Goldfish are a popular aquarium fish, but most people don't give goldfish enough credit. The popular urban legend about goldfish having a 3-second memory (or some single-digit variation) belies the surprising level of intelligence of goldfish. The way that goldfish react to a mirror showcases interesting behaviors.
Goldfish are smarter than people give them credit for. However, goldfish are still not geniuses. Goldfish can perceive and react to a mirror. However, they do mistake the mirror for another goldfish (the ability to recognize oneself in a mirror is a test of animal intelligence that very few critters pass). Still, recognizing their reflection as a "goldfish" shows some intelligence.
Goldfish are really social animals. They are schooling fish, and typically live in groups. This is especially true of their wild carp ancestors. Since goldfish live in groups, the most common reaction to the "new" goldfish they see in a mirror is to try and school with it, as they would with any other goldfish.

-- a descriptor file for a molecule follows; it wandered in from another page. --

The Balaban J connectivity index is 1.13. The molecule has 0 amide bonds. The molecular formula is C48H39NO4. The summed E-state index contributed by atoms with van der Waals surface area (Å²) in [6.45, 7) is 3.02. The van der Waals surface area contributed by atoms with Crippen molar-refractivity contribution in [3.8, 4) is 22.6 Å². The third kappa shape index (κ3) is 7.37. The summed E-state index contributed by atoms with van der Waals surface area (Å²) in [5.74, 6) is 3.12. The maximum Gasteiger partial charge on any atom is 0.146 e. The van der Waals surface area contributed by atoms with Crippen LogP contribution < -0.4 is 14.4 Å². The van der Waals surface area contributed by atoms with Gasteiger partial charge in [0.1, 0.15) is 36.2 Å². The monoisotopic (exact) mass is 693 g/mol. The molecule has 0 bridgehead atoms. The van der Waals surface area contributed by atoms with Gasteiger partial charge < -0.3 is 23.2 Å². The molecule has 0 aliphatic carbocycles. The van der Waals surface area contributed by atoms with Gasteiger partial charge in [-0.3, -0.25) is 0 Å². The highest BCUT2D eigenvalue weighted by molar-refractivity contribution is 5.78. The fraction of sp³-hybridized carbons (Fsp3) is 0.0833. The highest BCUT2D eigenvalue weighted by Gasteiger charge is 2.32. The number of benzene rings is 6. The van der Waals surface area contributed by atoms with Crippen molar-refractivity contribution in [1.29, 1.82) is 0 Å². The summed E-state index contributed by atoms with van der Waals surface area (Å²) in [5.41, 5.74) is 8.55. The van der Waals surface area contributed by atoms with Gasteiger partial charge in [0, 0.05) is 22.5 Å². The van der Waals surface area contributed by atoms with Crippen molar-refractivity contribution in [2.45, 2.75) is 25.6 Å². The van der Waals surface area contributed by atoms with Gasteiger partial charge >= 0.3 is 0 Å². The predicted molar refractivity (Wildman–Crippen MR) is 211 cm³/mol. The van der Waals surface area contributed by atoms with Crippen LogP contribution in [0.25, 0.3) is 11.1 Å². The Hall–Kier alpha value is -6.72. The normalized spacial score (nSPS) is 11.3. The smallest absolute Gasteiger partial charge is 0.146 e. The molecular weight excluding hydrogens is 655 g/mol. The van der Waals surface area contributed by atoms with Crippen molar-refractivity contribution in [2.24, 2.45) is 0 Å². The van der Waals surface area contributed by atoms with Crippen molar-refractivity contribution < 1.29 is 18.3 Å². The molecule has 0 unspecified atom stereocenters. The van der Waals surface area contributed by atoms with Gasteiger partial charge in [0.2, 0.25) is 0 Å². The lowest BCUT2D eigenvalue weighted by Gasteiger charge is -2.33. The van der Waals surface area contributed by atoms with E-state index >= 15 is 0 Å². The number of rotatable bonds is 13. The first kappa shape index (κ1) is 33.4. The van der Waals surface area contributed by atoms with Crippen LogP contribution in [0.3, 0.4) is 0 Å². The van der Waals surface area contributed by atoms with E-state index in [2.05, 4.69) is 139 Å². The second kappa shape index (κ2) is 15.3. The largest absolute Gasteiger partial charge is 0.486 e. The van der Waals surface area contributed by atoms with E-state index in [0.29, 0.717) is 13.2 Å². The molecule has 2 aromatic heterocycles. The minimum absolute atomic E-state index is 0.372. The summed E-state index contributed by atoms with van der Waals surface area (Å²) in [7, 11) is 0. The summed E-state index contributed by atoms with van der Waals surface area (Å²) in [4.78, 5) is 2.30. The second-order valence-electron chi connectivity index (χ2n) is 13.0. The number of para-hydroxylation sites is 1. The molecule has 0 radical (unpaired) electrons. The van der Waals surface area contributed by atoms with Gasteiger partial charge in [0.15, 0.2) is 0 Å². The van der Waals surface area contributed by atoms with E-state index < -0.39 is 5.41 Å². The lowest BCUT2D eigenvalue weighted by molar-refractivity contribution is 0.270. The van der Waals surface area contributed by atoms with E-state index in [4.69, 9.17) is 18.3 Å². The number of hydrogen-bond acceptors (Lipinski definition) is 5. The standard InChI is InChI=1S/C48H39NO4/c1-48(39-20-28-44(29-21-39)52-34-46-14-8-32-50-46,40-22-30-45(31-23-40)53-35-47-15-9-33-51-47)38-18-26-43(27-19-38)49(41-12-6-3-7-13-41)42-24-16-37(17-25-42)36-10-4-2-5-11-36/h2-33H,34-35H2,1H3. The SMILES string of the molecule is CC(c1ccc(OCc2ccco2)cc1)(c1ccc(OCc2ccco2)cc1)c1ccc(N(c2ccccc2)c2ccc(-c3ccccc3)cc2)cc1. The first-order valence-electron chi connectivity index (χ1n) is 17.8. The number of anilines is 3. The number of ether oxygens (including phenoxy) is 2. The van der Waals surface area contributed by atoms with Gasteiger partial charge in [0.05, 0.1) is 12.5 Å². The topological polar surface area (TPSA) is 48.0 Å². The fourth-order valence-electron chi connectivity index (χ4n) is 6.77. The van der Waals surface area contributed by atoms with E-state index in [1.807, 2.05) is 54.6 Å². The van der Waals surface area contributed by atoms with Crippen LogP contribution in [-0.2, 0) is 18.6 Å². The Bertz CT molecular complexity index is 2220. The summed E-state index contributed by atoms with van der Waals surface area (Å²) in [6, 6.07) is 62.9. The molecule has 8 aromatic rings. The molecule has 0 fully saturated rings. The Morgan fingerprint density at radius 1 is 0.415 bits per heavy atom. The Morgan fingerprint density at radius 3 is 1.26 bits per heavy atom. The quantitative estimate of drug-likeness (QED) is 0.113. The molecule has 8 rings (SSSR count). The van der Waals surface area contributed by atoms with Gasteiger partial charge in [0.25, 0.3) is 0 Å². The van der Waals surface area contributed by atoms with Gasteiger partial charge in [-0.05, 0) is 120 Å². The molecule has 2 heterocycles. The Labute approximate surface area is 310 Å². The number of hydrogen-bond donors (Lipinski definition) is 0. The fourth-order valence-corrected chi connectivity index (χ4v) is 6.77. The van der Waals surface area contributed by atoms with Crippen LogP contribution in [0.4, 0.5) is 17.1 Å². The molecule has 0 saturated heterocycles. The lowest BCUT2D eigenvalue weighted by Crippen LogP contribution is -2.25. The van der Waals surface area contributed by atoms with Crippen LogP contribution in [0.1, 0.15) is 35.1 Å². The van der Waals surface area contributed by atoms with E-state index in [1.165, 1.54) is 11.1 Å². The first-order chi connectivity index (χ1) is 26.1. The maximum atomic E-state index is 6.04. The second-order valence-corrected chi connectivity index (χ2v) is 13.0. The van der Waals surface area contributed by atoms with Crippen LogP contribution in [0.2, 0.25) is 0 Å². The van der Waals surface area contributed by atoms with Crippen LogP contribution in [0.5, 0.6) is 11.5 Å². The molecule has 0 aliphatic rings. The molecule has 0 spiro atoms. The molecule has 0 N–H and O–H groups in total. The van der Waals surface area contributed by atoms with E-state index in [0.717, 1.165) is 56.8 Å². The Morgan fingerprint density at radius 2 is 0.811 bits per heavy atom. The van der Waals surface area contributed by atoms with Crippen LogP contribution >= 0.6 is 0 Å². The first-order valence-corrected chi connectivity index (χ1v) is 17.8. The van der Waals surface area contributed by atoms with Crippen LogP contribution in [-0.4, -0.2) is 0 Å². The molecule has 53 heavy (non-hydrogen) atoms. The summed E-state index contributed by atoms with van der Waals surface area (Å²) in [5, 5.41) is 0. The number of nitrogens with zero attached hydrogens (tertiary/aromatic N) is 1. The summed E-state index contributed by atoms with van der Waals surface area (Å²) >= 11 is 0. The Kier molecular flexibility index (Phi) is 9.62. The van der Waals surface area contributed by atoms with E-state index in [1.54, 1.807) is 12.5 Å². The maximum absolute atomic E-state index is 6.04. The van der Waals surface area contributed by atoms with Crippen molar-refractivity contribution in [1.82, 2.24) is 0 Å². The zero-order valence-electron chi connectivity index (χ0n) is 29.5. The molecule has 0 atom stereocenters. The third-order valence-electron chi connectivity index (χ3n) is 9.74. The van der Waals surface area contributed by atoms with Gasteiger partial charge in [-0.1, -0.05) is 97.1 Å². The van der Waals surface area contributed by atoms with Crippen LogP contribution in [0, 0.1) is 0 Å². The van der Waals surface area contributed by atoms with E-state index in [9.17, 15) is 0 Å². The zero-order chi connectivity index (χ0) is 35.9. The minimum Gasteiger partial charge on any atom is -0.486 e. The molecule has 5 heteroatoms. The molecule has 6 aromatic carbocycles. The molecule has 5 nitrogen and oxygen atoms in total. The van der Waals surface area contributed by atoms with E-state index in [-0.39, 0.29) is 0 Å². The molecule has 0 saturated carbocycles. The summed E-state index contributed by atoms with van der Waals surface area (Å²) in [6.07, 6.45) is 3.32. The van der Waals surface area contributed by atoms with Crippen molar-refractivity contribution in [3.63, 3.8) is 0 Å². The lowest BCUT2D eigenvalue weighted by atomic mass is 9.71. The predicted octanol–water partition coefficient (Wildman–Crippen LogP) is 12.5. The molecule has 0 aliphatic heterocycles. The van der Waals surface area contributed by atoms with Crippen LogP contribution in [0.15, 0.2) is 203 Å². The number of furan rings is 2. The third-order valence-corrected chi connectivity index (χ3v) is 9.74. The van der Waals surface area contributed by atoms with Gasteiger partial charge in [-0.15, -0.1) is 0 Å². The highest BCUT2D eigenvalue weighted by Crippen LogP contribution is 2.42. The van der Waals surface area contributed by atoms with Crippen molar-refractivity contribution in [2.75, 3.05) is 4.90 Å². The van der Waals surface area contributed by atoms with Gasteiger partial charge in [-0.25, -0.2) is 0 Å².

Goldfish, as a species, are rarely aggressive. However, there are oddballs of every species, and goldfish are no exception. A particularly aggressive goldfish may act antagonistic towards the "new fish" in the mirror. This behavior will most often take the form of trying to chase away the mysterious newcomer around feeding time. This kind of behavior is more marked in territorial fish like the Siamese fighting fish, or betta.
Why Have a Mirror?
There are several reasons to expose your goldfish to a mirror. First, you get to see your fish's reaction, which is an interesting way of interacting with a usually hands-off pet. Additionally, mirrors can help your goldfish feel like there are more fish around -- without overcrowding your tank. Lastly, having a mirrored background to your tank can help improve the lighting. If you only have fish, this is just an aesthetic improvement, but if you have live plants, the extra light can improve their health.